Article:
Nearer our own day there is Ulysses S. Grant's Personal Memoirs, largely a recollection of Civil War battles, which Mark Twain, Edmund Wilson, and Gertrude Stein considered to be among the handful of books crucial to understanding American civilization. And those present-day books that have best bridged the gap between academia and best-sellerdom often concentrate on military history: the works of Shelby Foote, Stephen Ambrose, John Keegan, Paul Fussell Jr., and Paul Kennedy, for example. Serious television, both public and cable, has demonstrated a large appetite for documentaries about past wars. A recent scan of the Borders bookstore in Ann Arbor, near the University of Michigan, showed a section on military history as large as the one on Western philosophy, and larger than the sections on Asia, Africa, and the Middle East combined.
University military-history courses are today frequently oversubscribed. Of course, part of the reason is that relatively few such courses are offered. At a time when the social sciences have been increasingly politicized, military history has few supporters within the academy. Of the 180 sessions and events listed in the program of the most recent convention of the Organization of American Historians, only a few dealt with military history, whereas a third covered race, class, ethnicity, or gender. Dennis Showalter, a military-history professor at Colorado College and the president of the Society for Military History, told me not long ago, "War has been until recently a gendered activity, involving men, so it is a field in which new female academics have little interest. War is also about sacrifice and heroism, of the kind glorified from the Trojan War through the Second World War, which many academics do not hold in high esteem." Left-leaning academics see military historians as warmongers; conservatives, preoccupied with saving Western-civilization courses and unhappy with some military histories of Vietnam, have not truly come to the discipline's defense.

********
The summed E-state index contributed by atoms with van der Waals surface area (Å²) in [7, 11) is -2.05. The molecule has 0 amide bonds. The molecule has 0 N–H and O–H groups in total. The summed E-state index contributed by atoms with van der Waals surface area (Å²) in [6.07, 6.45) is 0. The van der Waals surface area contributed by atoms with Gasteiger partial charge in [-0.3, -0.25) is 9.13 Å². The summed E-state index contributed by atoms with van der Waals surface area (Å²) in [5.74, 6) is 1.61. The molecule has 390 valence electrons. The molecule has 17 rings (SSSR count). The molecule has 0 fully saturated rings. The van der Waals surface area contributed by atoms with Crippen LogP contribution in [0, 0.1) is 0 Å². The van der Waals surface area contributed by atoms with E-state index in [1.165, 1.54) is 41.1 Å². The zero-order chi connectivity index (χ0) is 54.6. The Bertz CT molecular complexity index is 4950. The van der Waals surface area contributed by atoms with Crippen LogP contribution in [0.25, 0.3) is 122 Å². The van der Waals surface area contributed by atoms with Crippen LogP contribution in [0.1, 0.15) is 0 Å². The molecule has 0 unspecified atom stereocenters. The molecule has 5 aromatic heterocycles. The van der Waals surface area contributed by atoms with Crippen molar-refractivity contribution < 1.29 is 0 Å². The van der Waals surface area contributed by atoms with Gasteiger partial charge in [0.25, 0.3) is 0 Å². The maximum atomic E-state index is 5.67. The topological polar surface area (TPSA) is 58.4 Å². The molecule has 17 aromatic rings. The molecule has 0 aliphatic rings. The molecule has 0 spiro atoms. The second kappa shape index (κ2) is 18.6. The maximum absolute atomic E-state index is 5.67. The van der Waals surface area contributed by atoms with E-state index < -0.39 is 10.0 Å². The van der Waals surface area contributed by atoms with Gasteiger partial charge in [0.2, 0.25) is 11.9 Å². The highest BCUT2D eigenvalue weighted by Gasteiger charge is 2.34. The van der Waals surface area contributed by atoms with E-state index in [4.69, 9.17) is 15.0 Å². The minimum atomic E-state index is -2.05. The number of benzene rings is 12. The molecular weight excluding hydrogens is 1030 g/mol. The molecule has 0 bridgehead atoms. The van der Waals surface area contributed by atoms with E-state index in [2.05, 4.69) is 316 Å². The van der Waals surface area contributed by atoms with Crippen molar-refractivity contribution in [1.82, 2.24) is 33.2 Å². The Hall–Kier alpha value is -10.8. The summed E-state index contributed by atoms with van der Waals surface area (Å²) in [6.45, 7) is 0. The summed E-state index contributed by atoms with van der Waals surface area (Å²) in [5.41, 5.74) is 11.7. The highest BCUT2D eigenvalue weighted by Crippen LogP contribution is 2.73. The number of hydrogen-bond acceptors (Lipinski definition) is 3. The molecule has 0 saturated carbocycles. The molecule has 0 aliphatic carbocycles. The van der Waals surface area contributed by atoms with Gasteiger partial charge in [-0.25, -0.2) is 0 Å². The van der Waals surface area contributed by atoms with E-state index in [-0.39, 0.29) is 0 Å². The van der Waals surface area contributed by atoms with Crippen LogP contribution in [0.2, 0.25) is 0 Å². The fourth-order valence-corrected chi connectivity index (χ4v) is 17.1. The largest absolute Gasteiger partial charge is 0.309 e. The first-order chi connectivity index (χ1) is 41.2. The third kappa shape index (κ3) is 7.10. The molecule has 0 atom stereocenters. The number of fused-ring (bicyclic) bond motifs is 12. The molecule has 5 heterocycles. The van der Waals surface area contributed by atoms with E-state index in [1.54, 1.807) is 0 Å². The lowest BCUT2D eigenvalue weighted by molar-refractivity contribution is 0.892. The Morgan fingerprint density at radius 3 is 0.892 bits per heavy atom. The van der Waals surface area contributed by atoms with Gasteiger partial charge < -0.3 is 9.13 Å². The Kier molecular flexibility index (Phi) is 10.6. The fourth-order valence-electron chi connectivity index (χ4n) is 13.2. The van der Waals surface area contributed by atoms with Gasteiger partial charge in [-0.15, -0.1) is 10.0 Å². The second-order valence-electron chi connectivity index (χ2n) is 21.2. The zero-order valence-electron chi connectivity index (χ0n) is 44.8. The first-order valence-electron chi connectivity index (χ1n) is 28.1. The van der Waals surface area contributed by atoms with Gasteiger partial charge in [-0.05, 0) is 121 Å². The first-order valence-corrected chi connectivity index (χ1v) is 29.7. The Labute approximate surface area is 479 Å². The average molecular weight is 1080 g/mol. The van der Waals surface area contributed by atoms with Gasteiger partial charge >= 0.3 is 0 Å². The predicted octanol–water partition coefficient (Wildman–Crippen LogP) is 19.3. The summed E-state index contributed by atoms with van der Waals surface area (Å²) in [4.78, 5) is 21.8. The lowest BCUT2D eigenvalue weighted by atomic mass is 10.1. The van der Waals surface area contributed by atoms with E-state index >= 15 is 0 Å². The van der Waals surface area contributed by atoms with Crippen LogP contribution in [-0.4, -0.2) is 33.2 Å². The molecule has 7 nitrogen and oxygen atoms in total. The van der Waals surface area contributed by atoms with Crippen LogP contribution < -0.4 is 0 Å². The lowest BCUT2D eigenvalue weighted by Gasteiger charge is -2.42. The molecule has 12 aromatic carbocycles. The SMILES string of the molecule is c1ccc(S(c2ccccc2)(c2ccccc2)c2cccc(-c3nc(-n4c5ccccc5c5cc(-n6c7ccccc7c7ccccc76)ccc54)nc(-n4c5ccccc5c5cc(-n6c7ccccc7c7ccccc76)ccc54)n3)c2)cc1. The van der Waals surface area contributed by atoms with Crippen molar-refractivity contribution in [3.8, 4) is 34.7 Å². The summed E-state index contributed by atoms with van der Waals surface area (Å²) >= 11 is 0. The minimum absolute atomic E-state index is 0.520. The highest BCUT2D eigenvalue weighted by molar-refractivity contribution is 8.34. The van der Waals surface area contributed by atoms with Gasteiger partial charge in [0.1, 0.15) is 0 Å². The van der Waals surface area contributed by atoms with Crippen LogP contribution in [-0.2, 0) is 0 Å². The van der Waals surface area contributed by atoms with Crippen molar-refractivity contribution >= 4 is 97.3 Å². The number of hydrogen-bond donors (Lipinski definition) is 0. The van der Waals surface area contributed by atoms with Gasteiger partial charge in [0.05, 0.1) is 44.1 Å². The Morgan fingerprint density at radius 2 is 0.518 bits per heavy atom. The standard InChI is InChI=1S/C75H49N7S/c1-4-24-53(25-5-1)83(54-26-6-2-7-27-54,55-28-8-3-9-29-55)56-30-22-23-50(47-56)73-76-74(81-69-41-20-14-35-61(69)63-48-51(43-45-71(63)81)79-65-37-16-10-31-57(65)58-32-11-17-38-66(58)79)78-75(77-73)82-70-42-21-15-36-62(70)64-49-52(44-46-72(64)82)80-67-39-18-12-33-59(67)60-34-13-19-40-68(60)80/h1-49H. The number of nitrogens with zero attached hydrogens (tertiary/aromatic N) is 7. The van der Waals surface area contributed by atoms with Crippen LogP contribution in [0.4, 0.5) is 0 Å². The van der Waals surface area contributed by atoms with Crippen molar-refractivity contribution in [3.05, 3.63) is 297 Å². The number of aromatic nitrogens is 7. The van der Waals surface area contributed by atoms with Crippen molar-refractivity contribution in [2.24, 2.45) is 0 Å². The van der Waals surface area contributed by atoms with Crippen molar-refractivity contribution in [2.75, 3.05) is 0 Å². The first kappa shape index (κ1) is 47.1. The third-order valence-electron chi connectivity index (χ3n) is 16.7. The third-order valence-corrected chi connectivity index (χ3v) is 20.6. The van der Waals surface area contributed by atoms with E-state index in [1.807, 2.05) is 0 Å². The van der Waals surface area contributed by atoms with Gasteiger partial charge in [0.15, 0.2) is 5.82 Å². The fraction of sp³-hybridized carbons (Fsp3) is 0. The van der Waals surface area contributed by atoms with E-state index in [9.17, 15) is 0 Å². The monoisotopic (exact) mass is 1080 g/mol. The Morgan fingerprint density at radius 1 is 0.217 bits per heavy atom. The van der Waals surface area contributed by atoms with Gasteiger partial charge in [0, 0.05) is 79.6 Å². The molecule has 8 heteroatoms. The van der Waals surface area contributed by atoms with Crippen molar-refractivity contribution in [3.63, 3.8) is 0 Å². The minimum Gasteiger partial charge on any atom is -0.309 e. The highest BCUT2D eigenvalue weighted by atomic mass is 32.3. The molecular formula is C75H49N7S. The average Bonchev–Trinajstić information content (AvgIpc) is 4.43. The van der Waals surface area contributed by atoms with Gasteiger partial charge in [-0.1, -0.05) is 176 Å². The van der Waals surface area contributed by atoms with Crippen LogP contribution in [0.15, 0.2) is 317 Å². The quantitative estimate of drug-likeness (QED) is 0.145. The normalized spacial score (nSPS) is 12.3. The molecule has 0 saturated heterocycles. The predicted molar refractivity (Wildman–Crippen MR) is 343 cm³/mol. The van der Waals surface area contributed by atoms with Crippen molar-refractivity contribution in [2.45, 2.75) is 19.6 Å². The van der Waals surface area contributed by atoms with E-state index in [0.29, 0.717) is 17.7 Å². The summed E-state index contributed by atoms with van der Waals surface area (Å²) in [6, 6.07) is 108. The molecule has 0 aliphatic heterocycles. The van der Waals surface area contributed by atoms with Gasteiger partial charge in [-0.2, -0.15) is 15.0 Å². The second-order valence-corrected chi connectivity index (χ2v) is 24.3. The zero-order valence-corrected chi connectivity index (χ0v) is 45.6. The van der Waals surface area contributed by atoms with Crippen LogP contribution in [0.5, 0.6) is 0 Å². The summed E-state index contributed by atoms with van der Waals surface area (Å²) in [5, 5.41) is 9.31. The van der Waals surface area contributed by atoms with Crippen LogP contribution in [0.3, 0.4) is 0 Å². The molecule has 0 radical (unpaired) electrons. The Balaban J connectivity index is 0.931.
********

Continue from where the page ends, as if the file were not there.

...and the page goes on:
And yet military history will never diminish in relevance. It comes closest of all the liberal arts to being a hard science. And its reach is broad. No other branch of the humanities bestows its highest honors on generalists who have the ability to educate a wide audience. Take The Hard Hand of War: Union Military Policy Toward Southern Civilians, 1861-1865, a recent book by a young assistant professor at Ohio State, Mark Grimsley, which military historians praise. Written with as much skill as the best general-interest books, it offers a scholarly account of how Lincoln brought the war to southern civilians by stages, yet never to the extent suffered by civilians in European wars. What stands out is the author's effort to weave world history and culture into a study of just one aspect of the Civil War. Although teaching positions in military history are scarce, Grimsley's and other books show that thinking and writing in the field have rarely been healthier. This is partly because military historians, to a much greater degree than others in the liberal arts, have real clients: the military and diplomatic communities, which demand clear, nonacademic prose.
At a time when the humanities are perceived as the domain of lackluster academicians, and as being increasingly abstruse and irrelevant, it is odd that college presidents and search committees do not try to bolster the one liberal art that embodies the scientific and analytical rigors demanded by a corporate, entrepreneurial age.
Robert D. Kaplan is a correspondent for The Atlantic. His most recent book is
Illustration by David McLimans.
The Atlantic Monthly; October 1999; Four-Star Generalists - 99.10; Volume 284, No. 4; page 18-20.